fusible

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English[edit]

Etymology[edit]

From Middle English fusible, from Old French fusible, from Medieval Latin fusibilis.

Pronunciation[edit]

Adjective[edit]

fusible (comparative more fusible, superlative most fusible)

  1. Able to be fused or melted.
    • 1941 March, “The Why and the Wherefore: Burst Boilers”, in Railway Magazine, page 143:
      Although a fusible plug is provided in the firebox crown of every locomotive, so that by melting if the inner firebox crown becomes uncovered, and thereby releasing steam at full pressure into the firebox, the fire may be extinguished and the crew given an unmistakable warning of the danger, there is no absolute guarantee that the plug will melt.

Related terms[edit]

Translations[edit]

Noun[edit]

fusible (plural fusibles)

  1. Any substance that can be fused or melted.
    • 2010, Susan Stein, The Complete Photo Guide to Textile Art (page 40)
      Try any fusibles you have on hand, making sure that they aren't too stiff for the project you have in mind.

References[edit]

Anagrams[edit]


Catalan[edit]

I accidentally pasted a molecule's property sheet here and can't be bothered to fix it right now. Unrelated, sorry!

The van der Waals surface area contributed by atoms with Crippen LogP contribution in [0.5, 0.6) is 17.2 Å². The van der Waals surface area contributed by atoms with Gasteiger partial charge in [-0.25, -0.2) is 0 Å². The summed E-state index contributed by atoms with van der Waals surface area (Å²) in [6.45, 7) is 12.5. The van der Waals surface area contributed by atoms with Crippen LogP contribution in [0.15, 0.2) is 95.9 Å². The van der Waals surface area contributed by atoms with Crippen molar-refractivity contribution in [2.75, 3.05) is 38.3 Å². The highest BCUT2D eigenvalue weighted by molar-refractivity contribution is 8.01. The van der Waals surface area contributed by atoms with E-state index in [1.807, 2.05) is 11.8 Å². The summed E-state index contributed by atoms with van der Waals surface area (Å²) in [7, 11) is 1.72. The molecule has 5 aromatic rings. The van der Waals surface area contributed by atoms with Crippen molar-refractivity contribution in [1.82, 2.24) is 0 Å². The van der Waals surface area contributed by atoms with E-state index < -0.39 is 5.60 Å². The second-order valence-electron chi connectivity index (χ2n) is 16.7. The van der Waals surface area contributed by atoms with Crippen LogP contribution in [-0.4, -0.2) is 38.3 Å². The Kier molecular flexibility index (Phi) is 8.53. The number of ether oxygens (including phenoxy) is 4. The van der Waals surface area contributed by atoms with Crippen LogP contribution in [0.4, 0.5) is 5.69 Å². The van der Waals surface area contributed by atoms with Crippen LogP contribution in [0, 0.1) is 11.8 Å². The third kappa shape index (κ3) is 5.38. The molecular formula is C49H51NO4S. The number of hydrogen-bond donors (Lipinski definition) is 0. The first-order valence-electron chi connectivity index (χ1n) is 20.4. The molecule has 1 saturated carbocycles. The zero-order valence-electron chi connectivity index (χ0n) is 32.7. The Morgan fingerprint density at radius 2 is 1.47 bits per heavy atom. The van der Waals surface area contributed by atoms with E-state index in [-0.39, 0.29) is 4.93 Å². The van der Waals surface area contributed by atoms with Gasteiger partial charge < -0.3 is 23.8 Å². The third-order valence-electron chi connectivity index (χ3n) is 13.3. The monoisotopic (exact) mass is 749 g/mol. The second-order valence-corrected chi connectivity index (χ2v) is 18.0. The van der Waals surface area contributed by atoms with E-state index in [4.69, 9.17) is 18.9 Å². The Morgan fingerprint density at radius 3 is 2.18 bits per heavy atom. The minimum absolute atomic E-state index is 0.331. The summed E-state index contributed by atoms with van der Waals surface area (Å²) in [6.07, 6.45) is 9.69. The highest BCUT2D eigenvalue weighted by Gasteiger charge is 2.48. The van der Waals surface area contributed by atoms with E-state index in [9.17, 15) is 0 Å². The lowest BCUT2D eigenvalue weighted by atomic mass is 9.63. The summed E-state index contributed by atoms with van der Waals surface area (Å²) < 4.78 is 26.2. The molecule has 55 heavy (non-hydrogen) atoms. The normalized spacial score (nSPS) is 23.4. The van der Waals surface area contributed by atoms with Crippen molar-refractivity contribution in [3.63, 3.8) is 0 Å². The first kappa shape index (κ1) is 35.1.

Etymology[edit]

Learned borrowing from Latin fusibilis, from the stem of fundō.

Pronunciation[edit]

Adjective[edit]

fusible (masculine and feminine plural fusibles)

  1. fusible, meltable

Derived terms[edit]

Related terms[edit]

Noun[edit]

fusible m (plural fusibles)

  1. fuse (electrical component)

Further reading[edit]


French[edit]

Etymology[edit]

Borrowed from Latin fusibilis, from the stem of fundō.

Pronunciation[edit]

  • IPA(key): /fy.zibl/
  • (file)

Noun[edit]

fusible m (plural fusibles)

  1. fuse (electrical component)

Further reading[edit]


Spanish[edit]

Pronunciation[edit]

Adjective[edit]

fusible (plural fusibles)

  1. fusible
    Synonym: fundible

Derived terms[edit]

Noun[edit]

fusible m (plural fusibles)

  1. fuse (electrical component)

Derived terms[edit]

See also[edit]

Further reading[edit]